Raymond Kévorkian. New York and London: I.B. Tauris & Co Ltd, 2011, French edition published in September 2006 by Odile Jacon as Le Genocide des Armeniens, 1037 pages. ISBN 9781848855618.
"Officially, the "Euphrates line" constituted...the principal region in which the Ottoman authorities chose to "settle" the Armenian population that had been "displaced to the interior." In theory, the assets confiscaed from the Armenians were to have been used to settle the new migrants in the desert regions of Syria and Mesopotamia, inhabited by a few thousand sedentary Arabs and Cicassians and thinly sprinkled with tribes of Bedouin nomads. Deportees were to be found on the Euphrates line from an early date. There were 15,000 of them there in early August 1915; by late September, the number had risen to 23,300, soaring to 310,000 by early February 1916. These exiles were split up between Meskene and Der Zor. Throughout the period in question,this trajectory was synonymous with death for all the deportees."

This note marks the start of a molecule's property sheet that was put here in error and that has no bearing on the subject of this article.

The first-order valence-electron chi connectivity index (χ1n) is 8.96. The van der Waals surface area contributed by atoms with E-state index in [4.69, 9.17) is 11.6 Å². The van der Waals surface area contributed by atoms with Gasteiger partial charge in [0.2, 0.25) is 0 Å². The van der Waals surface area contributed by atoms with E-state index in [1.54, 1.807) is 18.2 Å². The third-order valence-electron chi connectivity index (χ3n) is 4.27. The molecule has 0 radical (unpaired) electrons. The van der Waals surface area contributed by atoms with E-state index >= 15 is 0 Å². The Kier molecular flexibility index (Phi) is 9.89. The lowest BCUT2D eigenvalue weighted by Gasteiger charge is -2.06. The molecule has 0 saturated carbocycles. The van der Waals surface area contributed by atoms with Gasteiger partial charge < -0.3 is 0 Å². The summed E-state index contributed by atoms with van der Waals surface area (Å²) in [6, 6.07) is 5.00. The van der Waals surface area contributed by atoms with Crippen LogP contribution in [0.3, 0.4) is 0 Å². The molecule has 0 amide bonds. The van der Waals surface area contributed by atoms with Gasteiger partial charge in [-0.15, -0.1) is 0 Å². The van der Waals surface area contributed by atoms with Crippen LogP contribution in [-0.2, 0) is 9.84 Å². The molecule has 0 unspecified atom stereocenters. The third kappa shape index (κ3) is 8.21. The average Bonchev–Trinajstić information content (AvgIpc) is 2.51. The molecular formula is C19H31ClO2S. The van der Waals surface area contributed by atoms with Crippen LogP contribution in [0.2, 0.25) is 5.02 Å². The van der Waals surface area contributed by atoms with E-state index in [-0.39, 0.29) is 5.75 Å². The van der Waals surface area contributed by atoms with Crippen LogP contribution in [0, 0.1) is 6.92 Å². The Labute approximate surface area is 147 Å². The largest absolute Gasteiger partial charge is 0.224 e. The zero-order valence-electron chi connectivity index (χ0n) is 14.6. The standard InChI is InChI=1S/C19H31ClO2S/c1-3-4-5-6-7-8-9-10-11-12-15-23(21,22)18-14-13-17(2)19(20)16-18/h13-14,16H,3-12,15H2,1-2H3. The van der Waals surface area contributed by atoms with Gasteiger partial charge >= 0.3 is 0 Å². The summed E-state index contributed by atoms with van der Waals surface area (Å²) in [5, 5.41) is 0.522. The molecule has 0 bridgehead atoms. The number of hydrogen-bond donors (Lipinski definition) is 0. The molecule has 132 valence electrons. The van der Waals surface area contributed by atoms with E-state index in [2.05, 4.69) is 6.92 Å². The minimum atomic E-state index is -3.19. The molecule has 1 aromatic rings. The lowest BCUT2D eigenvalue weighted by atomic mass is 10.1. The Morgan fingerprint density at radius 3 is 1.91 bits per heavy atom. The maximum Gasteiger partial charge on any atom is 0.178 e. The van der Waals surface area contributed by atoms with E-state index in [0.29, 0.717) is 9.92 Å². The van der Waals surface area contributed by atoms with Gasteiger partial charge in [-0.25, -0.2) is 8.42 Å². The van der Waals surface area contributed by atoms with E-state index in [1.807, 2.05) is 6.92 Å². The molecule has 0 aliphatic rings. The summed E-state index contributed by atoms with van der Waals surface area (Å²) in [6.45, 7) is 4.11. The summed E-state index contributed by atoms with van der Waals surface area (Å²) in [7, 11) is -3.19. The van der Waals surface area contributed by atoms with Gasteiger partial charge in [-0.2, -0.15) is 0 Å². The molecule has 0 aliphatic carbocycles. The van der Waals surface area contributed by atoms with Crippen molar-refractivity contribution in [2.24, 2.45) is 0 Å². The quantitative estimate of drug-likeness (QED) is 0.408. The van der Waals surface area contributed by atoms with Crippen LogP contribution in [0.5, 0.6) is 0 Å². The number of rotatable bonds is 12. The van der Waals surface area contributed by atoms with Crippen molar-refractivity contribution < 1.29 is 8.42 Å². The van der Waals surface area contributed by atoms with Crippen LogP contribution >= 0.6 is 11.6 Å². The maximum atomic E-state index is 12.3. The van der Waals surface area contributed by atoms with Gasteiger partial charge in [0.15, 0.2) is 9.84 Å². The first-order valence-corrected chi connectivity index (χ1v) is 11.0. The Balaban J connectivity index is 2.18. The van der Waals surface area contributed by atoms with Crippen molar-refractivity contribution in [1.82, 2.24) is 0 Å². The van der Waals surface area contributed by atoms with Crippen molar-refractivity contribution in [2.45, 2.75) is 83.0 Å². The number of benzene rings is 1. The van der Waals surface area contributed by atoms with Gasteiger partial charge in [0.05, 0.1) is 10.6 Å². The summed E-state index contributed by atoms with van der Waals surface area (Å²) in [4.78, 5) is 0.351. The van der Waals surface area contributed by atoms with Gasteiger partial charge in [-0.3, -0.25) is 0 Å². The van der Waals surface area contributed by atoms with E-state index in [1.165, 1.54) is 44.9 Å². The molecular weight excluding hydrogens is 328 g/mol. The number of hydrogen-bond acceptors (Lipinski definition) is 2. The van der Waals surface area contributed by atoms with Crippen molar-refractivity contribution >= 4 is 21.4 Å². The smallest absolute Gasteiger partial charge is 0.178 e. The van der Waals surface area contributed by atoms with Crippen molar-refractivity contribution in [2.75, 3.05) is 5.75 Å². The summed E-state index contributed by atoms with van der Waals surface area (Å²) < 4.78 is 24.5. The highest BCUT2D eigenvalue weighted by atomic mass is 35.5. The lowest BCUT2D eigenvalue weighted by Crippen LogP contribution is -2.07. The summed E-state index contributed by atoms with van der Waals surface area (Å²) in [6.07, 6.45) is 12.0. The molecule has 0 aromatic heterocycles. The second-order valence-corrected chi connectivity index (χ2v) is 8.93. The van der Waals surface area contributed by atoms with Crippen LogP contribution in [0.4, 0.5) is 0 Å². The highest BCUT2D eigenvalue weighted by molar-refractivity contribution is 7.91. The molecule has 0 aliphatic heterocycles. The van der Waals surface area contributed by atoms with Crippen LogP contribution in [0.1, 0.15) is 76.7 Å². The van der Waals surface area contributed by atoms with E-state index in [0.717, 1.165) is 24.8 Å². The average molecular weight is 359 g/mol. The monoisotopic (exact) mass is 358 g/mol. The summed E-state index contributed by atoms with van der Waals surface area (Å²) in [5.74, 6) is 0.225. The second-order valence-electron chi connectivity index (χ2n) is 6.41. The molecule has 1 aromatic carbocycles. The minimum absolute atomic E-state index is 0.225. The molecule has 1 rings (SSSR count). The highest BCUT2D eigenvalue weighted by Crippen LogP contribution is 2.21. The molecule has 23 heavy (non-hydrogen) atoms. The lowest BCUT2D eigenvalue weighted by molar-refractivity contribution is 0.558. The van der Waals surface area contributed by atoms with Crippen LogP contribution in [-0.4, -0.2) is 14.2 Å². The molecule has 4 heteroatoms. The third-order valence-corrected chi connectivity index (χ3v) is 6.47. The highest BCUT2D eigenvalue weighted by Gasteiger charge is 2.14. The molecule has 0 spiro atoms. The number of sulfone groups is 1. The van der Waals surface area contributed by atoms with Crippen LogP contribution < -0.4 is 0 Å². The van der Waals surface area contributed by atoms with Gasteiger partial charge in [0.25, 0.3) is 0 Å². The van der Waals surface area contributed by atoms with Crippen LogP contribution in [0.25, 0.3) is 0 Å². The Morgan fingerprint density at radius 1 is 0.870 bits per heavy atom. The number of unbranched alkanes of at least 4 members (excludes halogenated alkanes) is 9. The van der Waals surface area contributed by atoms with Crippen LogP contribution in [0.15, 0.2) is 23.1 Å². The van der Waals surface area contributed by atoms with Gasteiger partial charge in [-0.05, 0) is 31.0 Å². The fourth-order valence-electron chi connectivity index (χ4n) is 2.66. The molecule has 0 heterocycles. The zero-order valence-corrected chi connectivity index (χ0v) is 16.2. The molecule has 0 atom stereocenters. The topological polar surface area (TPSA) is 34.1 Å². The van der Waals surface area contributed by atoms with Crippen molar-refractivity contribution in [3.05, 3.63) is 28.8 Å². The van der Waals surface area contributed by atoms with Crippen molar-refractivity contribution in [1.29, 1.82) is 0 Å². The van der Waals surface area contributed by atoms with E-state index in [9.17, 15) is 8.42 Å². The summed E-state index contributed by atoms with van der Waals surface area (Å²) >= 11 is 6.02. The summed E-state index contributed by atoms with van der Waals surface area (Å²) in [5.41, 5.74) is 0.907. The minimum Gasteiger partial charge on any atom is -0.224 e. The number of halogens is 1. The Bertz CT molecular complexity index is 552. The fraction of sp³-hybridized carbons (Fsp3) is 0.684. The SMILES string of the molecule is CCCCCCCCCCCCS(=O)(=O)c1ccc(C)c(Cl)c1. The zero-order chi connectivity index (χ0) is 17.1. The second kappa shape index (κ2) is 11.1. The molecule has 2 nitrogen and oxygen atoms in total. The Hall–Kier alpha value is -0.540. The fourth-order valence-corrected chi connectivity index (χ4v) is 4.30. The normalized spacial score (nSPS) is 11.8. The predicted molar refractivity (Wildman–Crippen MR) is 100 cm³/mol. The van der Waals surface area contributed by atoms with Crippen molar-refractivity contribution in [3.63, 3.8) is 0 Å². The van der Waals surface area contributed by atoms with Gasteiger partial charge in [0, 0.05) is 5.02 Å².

Description: The Armenian Genocide was one of the greatest atrocities of the twentieth century, an episode in which up to 1.5 million Armenians lost their lives. In this major new history, the renowned historian Raymond Kévorkian provides an authoritative account of the origins, events and consequences of the years 1915 and 1916. He considers the role that the Armenian Genocide played in the construction of the Turkish nation state and Turkish identity, as well as exploring the ideologies of power, rule and state violence. Crucially, he examines the consequences of the violence against the Armenians, the implications of deportations and attempts to bring those who committed the atrocities to justice.
Kévorkian offers a detailed and meticulous record, providing an authoritative analysis of the events and their impact upon the Armenian community itself, as well as the development of the Turkish state. This important book will serve as an indispensable resource to historians of the period, as well as those wishing to understand the history of genocidal violence more generally.
Turkey’s Entry into the War
Destruction as Self-Construction: Ideology in Command
Constantinople in the Period of the Deportations and Massacres
Displaced Populations and the Main Deportation Routes
The Armenian Survivors in their Places of “Relegation” in
the Last Days of the War
The Truncated Trial of the Main Young Turk Leaders
The Concentration Camps along “The Euphrates Line”
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